Search - Minnesota Opera Chorus, Ricky Ian Gordon, Michael Korie :: The Grapes of Wrath

The Grapes of Wrath
Minnesota Opera Chorus, Ricky Ian Gordon, Michael Korie
The Grapes of Wrath
Genre: Classical
 
  •  Track Listings (19) - Disc #1
  •  Track Listings (12) - Disc #2
  •  Track Listings (17) - Disc #3

The Grapes of Wrath/Live from the Minnesota Opera World Premiere

     
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CD Details

All Artists: Minnesota Opera Chorus, Ricky Ian Gordon, Michael Korie, Grant Gershon
Title: The Grapes of Wrath
Members Wishing: 1
Total Copies: 0
Label: P.S. Classics
Original Release Date: 1/1/2008
Re-Release Date: 8/26/2008
Album Type: Box set, Cast Recording
Genre: Classical
Style: Opera & Classical Vocal
Number of Discs: 3
SwapaCD Credits: 3
UPC: 803607086626

Synopsis

Album Description
The Grapes of Wrath/Live from the Minnesota Opera World Premiere
 

CD Reviews

Alan Rich on the CD
Ian Lincoln | Dayton,Ohio | 09/11/2008
(5 out of 5 stars)

"


Sept. 8 (Bloomberg) -- Composer Ricky Ian Gordon's fluent, powerful setting of a great -- maybe the greatest -- American novel, John Steinbeck's ``The Grapes of Wrath,'' is now available on a vivid, three-CD box set from PS Classics. The opera already has drawn critical raves and silenced many of the naysayers who bemoan the lack of another great American opera of the stature of ``Porgy and Bess.''

First produced by the Minnesota Opera with a young, eager and mostly unknown cast led by Grant Gershon, ``The Grapes of Wrath'' is next due, in January 2009, at Opera Pacific in California's Orange County.

Best known so far for his adroit Broadway-style ``songbooks'' that challenge the best of Stephen Sondheim, and for a quasi-operatic treatment of the classic ``Orpheus and Euridice'' legend that the Long Beach Opera Company produced last season in a rowboat in a municipal swimming pool, Gordon admits to taking a huge leap into the unknown with this treatment of Steinbeck's epic novel.

``I finally had to decide that if I was going to be a composer, this is what I had to do,'' the 52-year-old, Long Island-born composer averred in a recent telephone chat.

Steinbeck's Ending

Librettist Michael Korie arrived at a similar conclusion. Author of lighter-weight texts, including one (``Hopper's Wife'' in which the wife of the painter metamorphoses into gossip columnist Hedda), Korie took on the Dust Bowl novel at full worth, bypassing the upbeat philosophy that ends the famous John Ford film version in favor of the stark tragedy of the Steinbeck original.

``The music just came flying out of me,'' Gordon remembers. Maybe so, but nothing in his pliant score suggests any sense of airy lightheartedness.

``The last time there was rain,'' the chorus sings wistfully at the start, eyeing their parched farmland and sadly remembering better times. At the end they sing with equal sadness of ``the day the rain began,'' destroying the cotton crop and sending the wandering Joad family again on the road.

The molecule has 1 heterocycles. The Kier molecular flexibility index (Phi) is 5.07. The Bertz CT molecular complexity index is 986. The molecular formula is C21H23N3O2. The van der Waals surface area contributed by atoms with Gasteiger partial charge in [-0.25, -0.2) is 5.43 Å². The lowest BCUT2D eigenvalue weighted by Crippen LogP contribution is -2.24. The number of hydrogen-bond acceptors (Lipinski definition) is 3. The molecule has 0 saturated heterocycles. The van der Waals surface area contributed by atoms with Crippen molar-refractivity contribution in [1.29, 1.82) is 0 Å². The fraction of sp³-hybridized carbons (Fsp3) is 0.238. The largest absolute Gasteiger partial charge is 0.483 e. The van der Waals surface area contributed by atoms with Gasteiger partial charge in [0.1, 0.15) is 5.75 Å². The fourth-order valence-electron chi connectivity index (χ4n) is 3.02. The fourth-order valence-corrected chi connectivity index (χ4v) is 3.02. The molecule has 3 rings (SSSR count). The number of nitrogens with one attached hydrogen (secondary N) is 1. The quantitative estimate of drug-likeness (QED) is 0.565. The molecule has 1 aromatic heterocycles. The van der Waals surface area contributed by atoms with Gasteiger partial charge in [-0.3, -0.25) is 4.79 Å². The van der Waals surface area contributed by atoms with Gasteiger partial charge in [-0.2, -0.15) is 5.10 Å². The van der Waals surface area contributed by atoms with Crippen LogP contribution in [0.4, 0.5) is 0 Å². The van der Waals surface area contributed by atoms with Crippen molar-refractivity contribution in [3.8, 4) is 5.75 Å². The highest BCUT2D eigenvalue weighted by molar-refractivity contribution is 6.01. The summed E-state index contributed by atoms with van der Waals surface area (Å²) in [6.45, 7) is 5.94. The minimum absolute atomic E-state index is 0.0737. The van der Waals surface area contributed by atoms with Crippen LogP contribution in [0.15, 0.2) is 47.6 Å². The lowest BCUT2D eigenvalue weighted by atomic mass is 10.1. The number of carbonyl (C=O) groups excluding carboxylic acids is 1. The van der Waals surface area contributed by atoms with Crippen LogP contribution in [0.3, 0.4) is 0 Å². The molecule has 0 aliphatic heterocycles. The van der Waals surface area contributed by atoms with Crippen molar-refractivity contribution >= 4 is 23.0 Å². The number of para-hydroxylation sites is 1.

``Simple Child,'' a song for Ma Joad on the death of her child Noah, has a haunting beauty that could guarantee it a separate concert life.

Opera, like Hollywood, loves American literature, though literature doesn't always return the compliment. Creditable musical treatments in recent years, imposed upon the literature of Tennessee Williams, Theodore Dreiser, F. Scott Fitzgerald and their fellows have come -- and, for the most part, gone.

Something about this ``Grapes of Wrath,'' however, suggests a staying power. Partly it is the humility, the willingness of composer and librettist to let Steinbeck's overpowering textual lyricism rest undisturbed. Partly it is the sound of Gordon's music: chorus and orchestra joined in this ``big fat musical,'' as he calls it, in a vernacular style that works even in an operatic and a serious concert setting.

Maybe, this time, that creaky old institution known as opera really has turned a corner. It wouldn't be a moment too soon."
Pleasantly Surprised
musicluvR | 09/10/2008
(5 out of 5 stars)

"The recording is great! I was expecting the music to be super modern sounding but it's got a great colloquial feel to it with banjo and harmonica. There are even some jazzy parts. The singers are fantastic and the orchestra is fabulous!"
A good first recording
William Buchanan | Pittsburgh, PA, USA | 12/27/2008
(4 out of 5 stars)

"I sang in the third production of this work at Pittsburgh Opera where we premiered a revision prepared by Ricky Ian Gordan (composer) and Michael Korie (librettist). This revision was necessary, in part due to dramatic considerations as perceived by the composer and the librettist, but also because of its length (see addendum). Yet the original version as recorded here is a wonderful documentation of a significant American premiere by one of America's premiere vocal composers. The original cast members, many of whom sang in the Pittsburgh production, give splendid performances on this recording.